If we can get as much done in a shorter amount of time, with a clear head and minimal stress levels, why shouldn’t we? We should all love our jobs, and many of us luckily do, but we still need to live full and active lives outside of the office. Many believe that the trick to living a rounded and satisfying life is the implementation of a four-day workweek.
Putting employees first
California State Assemblymember Cristina Garcia proposed a bill that would set the state’s official workweek at 32 hours for companies with more than 500 employees. Any time an employee works after that would get them time-and-a-half pay by law, and a workday going past 12 hours would necessitate double pay.
This would apply to about 20 percent of the state’s workforce.
“After two years of being in the pandemic, we’ve had over 47 million employees leave their job looking for better opportunities,” Garcia said. “They’re sending a clear message they want a better work-life balance — they want better emotional and mental health, and this is part of that discussion.”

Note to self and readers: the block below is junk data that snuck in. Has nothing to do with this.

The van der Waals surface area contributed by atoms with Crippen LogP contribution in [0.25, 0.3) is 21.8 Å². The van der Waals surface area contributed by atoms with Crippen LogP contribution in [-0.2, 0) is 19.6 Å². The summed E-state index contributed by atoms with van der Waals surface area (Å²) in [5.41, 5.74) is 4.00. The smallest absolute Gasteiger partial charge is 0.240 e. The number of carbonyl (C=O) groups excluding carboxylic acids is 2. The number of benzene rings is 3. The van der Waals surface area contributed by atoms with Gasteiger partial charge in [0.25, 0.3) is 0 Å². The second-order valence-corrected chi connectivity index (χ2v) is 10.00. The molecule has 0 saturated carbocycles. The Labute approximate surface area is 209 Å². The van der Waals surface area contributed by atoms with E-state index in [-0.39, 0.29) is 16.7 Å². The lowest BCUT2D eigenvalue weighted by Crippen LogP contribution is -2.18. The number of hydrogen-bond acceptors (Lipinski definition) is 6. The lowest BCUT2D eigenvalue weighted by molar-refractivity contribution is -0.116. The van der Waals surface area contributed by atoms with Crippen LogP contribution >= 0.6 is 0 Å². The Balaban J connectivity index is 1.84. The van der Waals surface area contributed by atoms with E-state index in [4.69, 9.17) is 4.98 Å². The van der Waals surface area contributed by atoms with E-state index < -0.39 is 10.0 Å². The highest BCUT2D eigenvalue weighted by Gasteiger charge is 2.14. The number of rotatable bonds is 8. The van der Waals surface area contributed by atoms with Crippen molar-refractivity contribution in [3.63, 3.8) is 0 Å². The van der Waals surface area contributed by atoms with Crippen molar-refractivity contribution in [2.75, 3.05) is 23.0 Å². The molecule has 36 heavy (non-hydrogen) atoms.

Does cutting hours mean cutting jobs?
Some critics, such as the California Chamber of Commerce, say that this would be a job killer, that it would increase the cost of labor and make hiring more expensive.
Cities around the world, though, would disagree. Countries like Belgium, Japan, Scotland, Iceland, and Spain have seen the benefits of a four-day workweek in their employees’ boosted productivity and reduced stress, and many plan to make their pilot programs permanent. Garcia also asserts that large companies can afford to pay their employees the increase after they’ve had their most profitable quarter since the 1950s.
While there have been shorter workweeks implemented by certain companies, there hasn’t been major, effective legislation passed to see workers’ hours and stress reduced. California’s bill might be the first legal move we’ll see toward a major work change in the United States.